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THE HORSE AND HIS BOY

A novel by C.S. Lewis
(2005, Publisher [first published in 1954])

The Chronicles of Narnia, book 3
 
 

A slave boy about to be sold to a Prince meets up with a Talking Horse who offers to take him to Narnia for freedom.

 
 
 
   

-- First reading (paperback)
March 31st to April 16th, 2020

 
   

A very excellent story, told with drama, mystery, good characterization, and adventure. This is so far the best Narnia book by far. It had a purpose, the characters reacted to situations, but forced decisions of their own, as well. Three of the main characters, except for one of the horses, had strong personalities, though all knew the right thing to do in all situations. Even when they were observing global events, like the planned attack on Narnia, Susan’s planned escape, and the battle at the end, it was gripping enough that it didn’t feel like simple exposition. I’m now hoping the rest of the series is more like this.

Spoiler review:

For the first time in Narnia, I wanted to return to the story night after night. It was engaging, and characters who were distinct and who grew.

It’s obvious that Calormene isn’t a very nice place to live. Shasta was adopted by his father when he found a boat with the baby near shore, and has worked him near to death ever since, and is now willing to sell him to one of the Princes of Calormene. Aravis runs away when her father forces her to marry another Calormene Prince. Susan and Edmund need to create a distraction so they can get to the docks and sail away before the son of the Tisroc forces her to marry him.

Bree, who was the warhorse of the Prince Shasta was being sold to, engages in conversation with Shasta, and convinces him to escape to Narnia. They meet up with Aravis and her talking horse, Hwin, after being chased by lions. It’s obvious that the Lion must be Aslan, which is the only interference I don’t like in the story. Aslan also interferes by teaching Aravis a lesson later on, scratching her back with his claws, as retribution for the punishment her maid suffered so she could escape. It’s a religious message that comes out of nowhere, and isn’t relevant to the story.

As the first part of the book is their journey to the capital city of Tashbaan, it’s about getting to know them. The second part takes place as they cross Tashbaan, and Shasta and Aravis are separated. Shasta ends up with Susan and Edmund, learning about the prince’s obsession with Susan, and how they plan to create a great distraction with a feast, to get to their ship and sail away. They also let slip a secret path to Archenland and then to Narnia, across the desert. While Shasta and Aravis end up taking that path, it seems that Rabadash also knew about it, because he didn’t take his troops through the oasis as the dwarf said he would, and which would have caused half his army to die on the journey.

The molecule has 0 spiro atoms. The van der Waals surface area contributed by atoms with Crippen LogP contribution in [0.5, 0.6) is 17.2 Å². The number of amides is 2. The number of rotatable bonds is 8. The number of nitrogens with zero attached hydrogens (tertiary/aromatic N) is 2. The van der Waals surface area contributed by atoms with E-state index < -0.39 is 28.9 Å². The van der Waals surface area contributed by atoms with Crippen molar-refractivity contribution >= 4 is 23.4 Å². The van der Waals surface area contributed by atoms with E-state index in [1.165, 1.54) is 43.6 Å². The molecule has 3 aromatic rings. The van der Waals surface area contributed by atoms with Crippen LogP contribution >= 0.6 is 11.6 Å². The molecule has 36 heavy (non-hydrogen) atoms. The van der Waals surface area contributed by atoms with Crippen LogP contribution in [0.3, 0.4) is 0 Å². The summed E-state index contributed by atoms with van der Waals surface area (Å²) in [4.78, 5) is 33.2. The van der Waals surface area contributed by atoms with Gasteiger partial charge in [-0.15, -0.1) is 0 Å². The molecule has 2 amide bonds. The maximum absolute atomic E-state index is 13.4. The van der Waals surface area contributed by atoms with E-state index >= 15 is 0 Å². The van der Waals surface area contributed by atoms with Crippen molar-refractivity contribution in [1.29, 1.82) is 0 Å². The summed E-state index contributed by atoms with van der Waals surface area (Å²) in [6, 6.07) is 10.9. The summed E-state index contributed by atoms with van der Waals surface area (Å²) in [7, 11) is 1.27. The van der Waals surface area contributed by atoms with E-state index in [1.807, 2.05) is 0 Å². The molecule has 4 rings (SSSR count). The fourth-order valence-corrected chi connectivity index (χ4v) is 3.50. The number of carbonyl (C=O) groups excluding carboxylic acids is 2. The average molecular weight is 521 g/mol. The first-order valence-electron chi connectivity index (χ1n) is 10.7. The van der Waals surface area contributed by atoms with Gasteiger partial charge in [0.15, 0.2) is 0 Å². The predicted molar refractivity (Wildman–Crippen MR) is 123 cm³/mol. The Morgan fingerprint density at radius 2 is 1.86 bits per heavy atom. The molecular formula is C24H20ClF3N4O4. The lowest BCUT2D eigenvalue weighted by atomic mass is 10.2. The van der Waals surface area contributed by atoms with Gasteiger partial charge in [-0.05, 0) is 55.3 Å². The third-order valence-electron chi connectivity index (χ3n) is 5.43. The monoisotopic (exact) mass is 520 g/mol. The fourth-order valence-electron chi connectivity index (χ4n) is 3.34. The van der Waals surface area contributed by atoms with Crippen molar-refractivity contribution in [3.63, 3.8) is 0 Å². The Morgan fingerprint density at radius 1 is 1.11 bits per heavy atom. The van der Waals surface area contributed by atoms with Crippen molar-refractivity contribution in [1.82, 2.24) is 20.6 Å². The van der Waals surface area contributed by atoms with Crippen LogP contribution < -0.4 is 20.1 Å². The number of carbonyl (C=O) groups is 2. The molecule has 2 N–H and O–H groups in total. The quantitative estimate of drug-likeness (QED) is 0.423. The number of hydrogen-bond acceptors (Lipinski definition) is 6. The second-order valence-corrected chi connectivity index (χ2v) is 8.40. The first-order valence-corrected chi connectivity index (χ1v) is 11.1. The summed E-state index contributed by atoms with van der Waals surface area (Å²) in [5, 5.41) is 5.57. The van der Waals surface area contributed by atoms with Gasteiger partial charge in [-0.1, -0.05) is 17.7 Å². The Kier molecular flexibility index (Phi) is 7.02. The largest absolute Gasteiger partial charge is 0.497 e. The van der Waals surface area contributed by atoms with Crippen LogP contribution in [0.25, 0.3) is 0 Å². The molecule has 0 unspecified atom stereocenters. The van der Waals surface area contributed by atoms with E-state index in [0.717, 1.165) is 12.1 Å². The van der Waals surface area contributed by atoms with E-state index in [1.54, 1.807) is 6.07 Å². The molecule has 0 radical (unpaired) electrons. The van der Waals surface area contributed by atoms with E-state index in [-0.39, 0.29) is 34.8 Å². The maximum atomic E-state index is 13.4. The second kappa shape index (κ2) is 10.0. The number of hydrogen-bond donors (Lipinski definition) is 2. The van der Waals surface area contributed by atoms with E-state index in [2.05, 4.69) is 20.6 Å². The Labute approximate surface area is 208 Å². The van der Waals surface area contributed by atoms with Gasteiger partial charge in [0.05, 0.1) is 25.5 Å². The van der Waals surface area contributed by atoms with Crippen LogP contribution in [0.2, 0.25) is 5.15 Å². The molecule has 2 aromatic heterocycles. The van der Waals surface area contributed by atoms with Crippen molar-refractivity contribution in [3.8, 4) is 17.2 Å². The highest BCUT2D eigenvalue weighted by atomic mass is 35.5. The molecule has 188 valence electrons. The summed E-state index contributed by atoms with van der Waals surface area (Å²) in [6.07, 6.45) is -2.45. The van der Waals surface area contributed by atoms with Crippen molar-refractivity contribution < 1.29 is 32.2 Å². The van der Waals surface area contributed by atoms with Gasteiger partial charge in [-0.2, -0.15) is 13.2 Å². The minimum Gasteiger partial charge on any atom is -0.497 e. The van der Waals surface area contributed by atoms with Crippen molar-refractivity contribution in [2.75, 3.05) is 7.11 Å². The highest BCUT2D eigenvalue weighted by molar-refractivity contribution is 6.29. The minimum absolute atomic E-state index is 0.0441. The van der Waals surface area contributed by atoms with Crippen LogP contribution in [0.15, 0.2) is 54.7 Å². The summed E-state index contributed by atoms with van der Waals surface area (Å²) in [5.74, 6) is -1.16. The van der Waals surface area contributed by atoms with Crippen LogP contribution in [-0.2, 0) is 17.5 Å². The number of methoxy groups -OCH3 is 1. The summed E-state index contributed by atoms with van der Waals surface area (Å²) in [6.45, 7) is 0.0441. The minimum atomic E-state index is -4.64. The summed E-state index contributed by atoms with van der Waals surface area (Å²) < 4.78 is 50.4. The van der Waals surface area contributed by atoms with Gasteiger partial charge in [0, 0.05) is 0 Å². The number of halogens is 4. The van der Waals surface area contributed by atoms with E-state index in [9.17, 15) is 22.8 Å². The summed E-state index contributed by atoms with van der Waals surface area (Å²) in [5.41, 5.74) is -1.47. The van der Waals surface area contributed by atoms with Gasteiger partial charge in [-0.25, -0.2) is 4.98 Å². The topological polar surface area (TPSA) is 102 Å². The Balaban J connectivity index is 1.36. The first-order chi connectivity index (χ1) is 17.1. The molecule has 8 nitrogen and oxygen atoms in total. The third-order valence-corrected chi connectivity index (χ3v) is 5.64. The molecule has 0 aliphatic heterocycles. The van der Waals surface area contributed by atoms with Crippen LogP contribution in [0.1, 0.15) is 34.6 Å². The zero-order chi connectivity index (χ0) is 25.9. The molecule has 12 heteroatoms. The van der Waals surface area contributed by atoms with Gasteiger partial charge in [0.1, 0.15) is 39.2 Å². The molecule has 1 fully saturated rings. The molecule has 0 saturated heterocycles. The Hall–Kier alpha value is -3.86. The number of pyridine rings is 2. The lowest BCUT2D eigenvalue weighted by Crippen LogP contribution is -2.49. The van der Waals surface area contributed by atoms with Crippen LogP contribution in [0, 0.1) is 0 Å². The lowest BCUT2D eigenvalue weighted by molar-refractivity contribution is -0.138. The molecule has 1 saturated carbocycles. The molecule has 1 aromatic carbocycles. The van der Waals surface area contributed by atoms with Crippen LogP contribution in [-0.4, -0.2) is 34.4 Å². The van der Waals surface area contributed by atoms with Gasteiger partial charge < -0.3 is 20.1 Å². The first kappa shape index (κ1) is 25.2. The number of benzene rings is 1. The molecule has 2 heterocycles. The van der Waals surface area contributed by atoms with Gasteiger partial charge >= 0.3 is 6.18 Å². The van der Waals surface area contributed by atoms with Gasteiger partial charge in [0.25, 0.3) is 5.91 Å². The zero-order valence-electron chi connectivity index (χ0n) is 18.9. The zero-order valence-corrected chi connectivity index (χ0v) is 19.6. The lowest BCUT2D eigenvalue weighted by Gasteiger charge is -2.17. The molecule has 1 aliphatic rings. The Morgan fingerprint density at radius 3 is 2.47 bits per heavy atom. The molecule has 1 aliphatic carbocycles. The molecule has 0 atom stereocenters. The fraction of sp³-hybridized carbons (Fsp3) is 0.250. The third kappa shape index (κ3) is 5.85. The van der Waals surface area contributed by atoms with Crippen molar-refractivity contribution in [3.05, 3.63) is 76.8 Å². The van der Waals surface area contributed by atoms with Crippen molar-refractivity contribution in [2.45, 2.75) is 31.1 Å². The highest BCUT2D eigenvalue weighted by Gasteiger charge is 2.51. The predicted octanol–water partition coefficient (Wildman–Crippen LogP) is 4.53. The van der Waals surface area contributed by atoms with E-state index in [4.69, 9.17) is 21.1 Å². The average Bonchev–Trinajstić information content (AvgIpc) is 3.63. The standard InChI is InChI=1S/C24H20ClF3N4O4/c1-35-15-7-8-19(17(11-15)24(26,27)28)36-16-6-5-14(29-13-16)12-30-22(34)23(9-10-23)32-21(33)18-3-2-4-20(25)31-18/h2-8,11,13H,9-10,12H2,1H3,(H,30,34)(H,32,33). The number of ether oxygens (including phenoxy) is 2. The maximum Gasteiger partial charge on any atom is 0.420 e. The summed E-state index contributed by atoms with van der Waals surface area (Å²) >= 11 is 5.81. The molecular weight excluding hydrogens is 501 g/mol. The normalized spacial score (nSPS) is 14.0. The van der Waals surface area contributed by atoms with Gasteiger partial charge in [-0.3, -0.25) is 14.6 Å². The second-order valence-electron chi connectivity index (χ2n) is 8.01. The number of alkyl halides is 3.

Aravis meets up with a friend of hers in the convoy in the main street of Tashbaan, who is the epitome of superficiality. She keeps getting distracted while agreeing to help Aravis, and I was very surprised that she didn’t betray her in the end. As it is, they go to the garden in the palace, are intercepted by the Tisroc and his son, so they hide, in exactly the room where Rabadash explains to his father his plan to attack Archenland and Narnia in his hunt for Susan.

So when Aravis, Shasta, Bree and Hwin take off across the desert, through the not-so-secret passage, they are armed with the knowledge of what’s been going on through the lands. Since Aravis was injured by Aslan, Shasta continues on alone. He meets the king, who thinks Shasta is his son, as they are splitting images of each other (Shasta met Cor, who was visiting with Susan on their trip to Calormene). But he can’t keep up with the king on the return to the castle, and takes the wrong path, so ends up in Narnia. Based on the map, I have a lot of trouble believing that Shasta could walk all that distance in one night.

Fortunately, he meets up with several Narnians, who get the word to Cair Paravel, and Edmund, Peter and Lucy show up with an army.

The battle is told in strange fashion, from the hermit’s magic mirror where Aravis is recovering, and where Bree is having a crisis of conscience, as he ran from the lion instead of helping Aravis, like Shasta did. It’s a fascinating way to describe the battle, since Shasta was knocked out of the battle right at the start. I find it hilarious that Rabadash is defeated by a hook on the wall, and ends up hanging there, unable to get down as his soldiers are slaughtered around him. Eventually, though the King offers him a way home, he ends up being cursed because he’s so full of anger. Aslan turns him into an animal, except when he’s within a short distance of a special temple in Calormene.

In the end, Shasta ends up being Prince Corin, lost son of the king, and twin of Prince Cor. He of course ends up marrying Aravis. Rabadash ends up being the nicest Tisroc of Calormene while he lives.

The author captures the sense of wonder without having everyone being completely na´ve and developing unusual knowledge and abilities, as in The Lion, the Witch and the Wardrobe. It made the book much more enjoyable, and we got to discover three lands, from Calormene to Archenland and Narnia. The two main characters were interesting and had unique characteristics. I liked the way Aravis couldn’t escape her haughtiness at the apparently-lower-class Shasta, and grew to like him anyway. Bree learns that there are many types of courage, and Hwin helps him do that.

 
   

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